2. (of an object) Misshapen or misaligned. Ever since the car accident, my passenger-side door has been bent out of shape.
See also: bent, of, out, shape

bend over

To bend at one's waist. OK, everyone, now bend over and touch your toes. I think I hurt my back when I bent over to pick up those boxes.
See also: bend

bend over backwards

1. Literally, to lean backwards. I'm so sore after bending over backwards and doing all those weird stretches at yoga this morning.
2. To exert a lot of effort towards some end. This phrase is often used to express frustration when one's efforts go unrecognized. I have been bending over backwards to make sure that you have a wonderful visit, and you don't even care! The entire staff really needs to bend over backwards while the CEO is visiting our office.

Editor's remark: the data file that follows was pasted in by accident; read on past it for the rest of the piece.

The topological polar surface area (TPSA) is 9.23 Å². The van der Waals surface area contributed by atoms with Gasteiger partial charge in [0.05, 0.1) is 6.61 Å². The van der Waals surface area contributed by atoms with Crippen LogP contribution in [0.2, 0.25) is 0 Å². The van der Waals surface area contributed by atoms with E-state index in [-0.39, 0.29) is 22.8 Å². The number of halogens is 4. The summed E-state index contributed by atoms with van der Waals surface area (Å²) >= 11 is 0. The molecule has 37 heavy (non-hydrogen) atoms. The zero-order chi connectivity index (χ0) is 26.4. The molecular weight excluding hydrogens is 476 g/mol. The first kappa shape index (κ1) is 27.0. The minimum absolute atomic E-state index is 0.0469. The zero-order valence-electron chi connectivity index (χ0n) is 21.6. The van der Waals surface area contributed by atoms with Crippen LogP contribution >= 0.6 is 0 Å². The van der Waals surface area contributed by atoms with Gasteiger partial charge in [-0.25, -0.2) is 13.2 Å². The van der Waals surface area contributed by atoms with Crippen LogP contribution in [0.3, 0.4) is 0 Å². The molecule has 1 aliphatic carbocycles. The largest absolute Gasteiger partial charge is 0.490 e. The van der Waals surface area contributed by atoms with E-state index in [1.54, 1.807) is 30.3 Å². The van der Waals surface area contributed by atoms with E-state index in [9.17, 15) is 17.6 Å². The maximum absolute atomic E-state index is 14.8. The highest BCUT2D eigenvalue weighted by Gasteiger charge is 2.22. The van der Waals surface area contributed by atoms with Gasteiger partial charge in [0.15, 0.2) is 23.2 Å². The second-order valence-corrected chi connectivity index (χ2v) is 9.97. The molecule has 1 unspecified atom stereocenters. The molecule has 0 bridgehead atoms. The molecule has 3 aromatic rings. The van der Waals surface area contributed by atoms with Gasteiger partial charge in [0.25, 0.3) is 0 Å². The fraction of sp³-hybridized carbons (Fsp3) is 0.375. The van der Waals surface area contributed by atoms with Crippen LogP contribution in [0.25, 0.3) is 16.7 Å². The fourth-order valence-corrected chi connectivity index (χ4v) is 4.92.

See also: backward, bend

bend the law

To do something that does not break the law but could be considered inappropriate or unfair. A: "Come on, a little bit of speeding is just bending the law." B: "Yeah, I think a police officer would disagree with that." They can't arrest me for just bending the law!
See also: bend, law

bend the rules

To do something that is usually prohibited. You're not supposed to have sweets when you get home from school, but I guess we can bend the rules a little.
See also: bend, rule

bent on (doing something)

Very determined to do something, perhaps aggravatingly so. She's bent on coming here for the weekend, so we better clean the guest room. I'm bent on getting an A on this exam, so I've been studying all week.
See also: bent, on

As the twig is bent, so is the tree inclined.